a. it provides smooth control of speed over a wide range in both directions
b. The system is more efficient at low speeds as there are no resistors connected in series with
the armature circuit.

We apply this strategy only to control the motor speed as other methods are lossy and inefficient. Here instead of adding extra motor- generator set we control speed by PLC. The PLC supplies control signals to the MOSFET switches .These control signals have variable duty cycle that depends on the speed required. Depending on the duty cycle the motor gets the average voltage and accordingly speed varies.

Consider the circuit shown below .Here we have a dc voltage source V, a resistor R, inductor L,
diode D, and a semiconductor switch Q (shown here as an N-channel insulated gate MOSFET).
The signal applied to the gate of the switch Q is a pulse train with constant frequency f (and constant period T), but with varying pulse width t. The amplitude of the signal applied to the gate
will cause the switch to transition between cutoff and saturation with very short rise and fall times. The relative values of R and L are selected such that the time constant = L/R is at least 10 times the period T of the pulse train applied to the gate of Q. The long L/R time constant will have a low-pass filtering effect on the chopped output of the switch Q, and will effectively smooth the current into dc with very little ac component.

For switch Q, the relationship between the time of connection t and the period T is defined as the duty cycle, and is represented as a percentage between zero and 100%. For any work cycle between 0% and 100%, the average voltage of the resistance will be a corresponding percentage of the voltage V and also the power transferred to the motor. For example, if we adjust the door pulses applied so that The duty cycle is 35% (ie, on 35% of the time, off 65% of the time), then the voltage in the resistance R will be 35% of the input voltage V.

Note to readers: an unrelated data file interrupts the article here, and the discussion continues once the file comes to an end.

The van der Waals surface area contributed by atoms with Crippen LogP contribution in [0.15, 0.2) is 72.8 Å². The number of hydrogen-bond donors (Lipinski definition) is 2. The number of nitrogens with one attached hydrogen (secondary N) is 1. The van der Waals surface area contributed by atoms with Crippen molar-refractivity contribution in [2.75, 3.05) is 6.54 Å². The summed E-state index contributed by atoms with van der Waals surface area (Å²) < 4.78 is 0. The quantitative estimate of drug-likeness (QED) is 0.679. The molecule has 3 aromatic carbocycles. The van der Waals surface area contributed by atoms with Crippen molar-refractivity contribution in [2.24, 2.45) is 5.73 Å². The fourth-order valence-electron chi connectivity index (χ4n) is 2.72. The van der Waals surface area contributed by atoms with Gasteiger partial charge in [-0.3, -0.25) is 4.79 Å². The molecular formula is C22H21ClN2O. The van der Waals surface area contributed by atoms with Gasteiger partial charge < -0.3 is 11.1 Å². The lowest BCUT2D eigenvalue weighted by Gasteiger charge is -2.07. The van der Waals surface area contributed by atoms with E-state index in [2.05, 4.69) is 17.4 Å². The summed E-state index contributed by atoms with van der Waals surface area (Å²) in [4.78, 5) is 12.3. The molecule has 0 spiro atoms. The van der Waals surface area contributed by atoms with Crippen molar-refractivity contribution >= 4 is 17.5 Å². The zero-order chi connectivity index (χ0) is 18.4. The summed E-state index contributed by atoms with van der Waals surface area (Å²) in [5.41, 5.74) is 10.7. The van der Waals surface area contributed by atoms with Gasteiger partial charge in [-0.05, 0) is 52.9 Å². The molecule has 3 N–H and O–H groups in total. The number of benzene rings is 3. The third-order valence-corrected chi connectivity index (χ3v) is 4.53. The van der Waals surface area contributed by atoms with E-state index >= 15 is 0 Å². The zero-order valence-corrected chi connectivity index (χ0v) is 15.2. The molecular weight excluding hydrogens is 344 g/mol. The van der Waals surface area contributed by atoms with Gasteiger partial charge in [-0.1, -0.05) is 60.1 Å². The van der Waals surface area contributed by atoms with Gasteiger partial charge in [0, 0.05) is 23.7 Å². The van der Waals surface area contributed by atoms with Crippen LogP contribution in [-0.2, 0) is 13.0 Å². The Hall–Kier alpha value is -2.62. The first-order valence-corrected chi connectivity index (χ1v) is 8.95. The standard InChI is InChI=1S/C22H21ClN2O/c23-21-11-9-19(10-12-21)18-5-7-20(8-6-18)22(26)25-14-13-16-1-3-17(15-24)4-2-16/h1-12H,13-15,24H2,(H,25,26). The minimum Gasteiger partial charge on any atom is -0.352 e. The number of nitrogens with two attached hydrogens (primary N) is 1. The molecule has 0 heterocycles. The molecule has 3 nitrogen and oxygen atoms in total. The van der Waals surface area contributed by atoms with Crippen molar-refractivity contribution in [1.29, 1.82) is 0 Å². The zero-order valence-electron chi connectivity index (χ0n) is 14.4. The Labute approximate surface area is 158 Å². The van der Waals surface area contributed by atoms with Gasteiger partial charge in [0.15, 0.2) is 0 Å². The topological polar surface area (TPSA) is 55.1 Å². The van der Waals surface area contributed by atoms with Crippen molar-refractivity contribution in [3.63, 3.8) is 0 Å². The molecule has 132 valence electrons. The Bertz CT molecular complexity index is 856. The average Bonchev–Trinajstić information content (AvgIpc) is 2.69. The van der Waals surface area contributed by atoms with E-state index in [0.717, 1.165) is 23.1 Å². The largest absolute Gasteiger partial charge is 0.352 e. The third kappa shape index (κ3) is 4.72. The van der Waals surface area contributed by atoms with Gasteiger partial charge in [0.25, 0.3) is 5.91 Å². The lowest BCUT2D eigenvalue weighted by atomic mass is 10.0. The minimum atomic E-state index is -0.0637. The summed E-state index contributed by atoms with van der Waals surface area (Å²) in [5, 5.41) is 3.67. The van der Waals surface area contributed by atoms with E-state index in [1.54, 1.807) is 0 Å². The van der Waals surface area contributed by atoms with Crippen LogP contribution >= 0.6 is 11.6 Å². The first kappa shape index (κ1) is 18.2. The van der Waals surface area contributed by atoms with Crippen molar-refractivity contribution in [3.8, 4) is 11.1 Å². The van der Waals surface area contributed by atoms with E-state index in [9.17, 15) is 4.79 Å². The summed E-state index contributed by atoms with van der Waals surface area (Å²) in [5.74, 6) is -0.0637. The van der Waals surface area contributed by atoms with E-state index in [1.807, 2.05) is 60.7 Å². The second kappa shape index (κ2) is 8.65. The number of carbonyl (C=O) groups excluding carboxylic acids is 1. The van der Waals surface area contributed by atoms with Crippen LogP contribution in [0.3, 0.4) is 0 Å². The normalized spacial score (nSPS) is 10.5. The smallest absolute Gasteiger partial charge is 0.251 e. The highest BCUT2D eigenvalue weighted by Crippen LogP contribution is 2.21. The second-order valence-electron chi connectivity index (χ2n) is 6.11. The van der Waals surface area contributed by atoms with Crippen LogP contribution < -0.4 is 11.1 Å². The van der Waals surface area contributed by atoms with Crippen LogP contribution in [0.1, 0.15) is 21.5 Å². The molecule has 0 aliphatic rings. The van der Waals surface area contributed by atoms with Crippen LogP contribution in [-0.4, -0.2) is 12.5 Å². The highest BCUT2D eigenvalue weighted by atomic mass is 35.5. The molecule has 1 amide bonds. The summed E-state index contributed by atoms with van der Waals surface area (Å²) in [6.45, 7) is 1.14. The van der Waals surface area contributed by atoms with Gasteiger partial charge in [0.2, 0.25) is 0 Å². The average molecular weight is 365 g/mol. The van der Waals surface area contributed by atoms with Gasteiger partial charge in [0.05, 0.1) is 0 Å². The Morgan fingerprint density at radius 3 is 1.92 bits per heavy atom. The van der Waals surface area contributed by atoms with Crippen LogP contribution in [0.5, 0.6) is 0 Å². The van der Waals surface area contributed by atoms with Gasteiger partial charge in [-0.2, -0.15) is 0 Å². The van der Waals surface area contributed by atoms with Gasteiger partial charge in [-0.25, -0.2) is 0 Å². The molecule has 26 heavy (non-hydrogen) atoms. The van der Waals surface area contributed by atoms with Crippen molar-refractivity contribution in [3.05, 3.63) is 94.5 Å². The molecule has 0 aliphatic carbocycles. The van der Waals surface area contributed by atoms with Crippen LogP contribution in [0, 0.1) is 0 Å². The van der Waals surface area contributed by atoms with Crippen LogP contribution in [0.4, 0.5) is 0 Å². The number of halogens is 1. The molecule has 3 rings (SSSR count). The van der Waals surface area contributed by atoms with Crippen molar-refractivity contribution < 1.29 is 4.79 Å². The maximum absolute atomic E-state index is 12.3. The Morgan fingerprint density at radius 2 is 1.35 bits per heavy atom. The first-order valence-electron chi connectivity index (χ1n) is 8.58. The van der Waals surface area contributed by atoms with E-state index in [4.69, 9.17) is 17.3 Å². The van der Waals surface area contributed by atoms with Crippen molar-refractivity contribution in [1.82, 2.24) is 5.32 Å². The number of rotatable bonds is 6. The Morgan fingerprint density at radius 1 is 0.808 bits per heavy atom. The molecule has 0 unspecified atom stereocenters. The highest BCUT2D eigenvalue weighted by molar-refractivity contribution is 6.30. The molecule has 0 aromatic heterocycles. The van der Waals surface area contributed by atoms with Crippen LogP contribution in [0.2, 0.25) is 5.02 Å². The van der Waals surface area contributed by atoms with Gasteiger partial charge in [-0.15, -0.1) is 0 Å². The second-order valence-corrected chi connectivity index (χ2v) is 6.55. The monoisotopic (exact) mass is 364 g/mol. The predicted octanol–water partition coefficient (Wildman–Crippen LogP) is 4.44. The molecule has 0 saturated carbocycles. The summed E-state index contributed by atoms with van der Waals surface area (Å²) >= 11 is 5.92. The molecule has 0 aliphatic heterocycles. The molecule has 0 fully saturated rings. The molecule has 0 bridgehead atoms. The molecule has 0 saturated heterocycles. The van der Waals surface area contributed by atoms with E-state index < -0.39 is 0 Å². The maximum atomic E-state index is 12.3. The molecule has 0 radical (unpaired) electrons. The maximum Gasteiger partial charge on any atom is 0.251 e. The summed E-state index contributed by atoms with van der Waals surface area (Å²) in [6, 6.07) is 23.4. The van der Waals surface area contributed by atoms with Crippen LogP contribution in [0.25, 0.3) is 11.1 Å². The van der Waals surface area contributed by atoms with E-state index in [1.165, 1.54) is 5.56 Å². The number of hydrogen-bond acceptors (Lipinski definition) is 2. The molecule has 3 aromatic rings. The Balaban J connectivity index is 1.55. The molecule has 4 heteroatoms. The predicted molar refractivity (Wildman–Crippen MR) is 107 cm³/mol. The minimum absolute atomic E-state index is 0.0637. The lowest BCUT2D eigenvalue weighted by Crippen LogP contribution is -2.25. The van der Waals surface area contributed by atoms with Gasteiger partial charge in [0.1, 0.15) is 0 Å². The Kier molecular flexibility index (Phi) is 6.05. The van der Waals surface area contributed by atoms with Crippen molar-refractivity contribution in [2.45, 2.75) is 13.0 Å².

This is because, during the time that the switch is ON, the inductor L will store energy; during the time the switch is OFF, the inductor it will give up part of its stored energy keeping the current flowing in the circuit through the inductor L, resistance R, and the forward polarized diode D (in this application, the diode is called freewheeling) diode or switching diode). As in the figure below we have resistance and inductor connected in series we can model dc armature as concentrated resistance and inductance concentrated in series

Since we can model the dc motor armature as a series resistance and inductance, we can substitute the armature in place of the resistor and inductor in our dc switch circuit which looks as

For generation of pulses ,first whole time period is set in counter by any n-bit according to resolution required. Now according to the percentage of rpm required with respected to maximum rpm of the motor , the counter is also set at the same percentage(value with respect to n-digit maximum value) as the voltage. We have comparator to check that value. Till fixed value signals passes while it remains off for remaining period of the pulse. In this way we generate signals of varying duty cycle pulses.

The ladder diagram when simulated gave the same result .Signal remained ON until the counter
finished counting and became off for rest period.The process is repeated in every time period.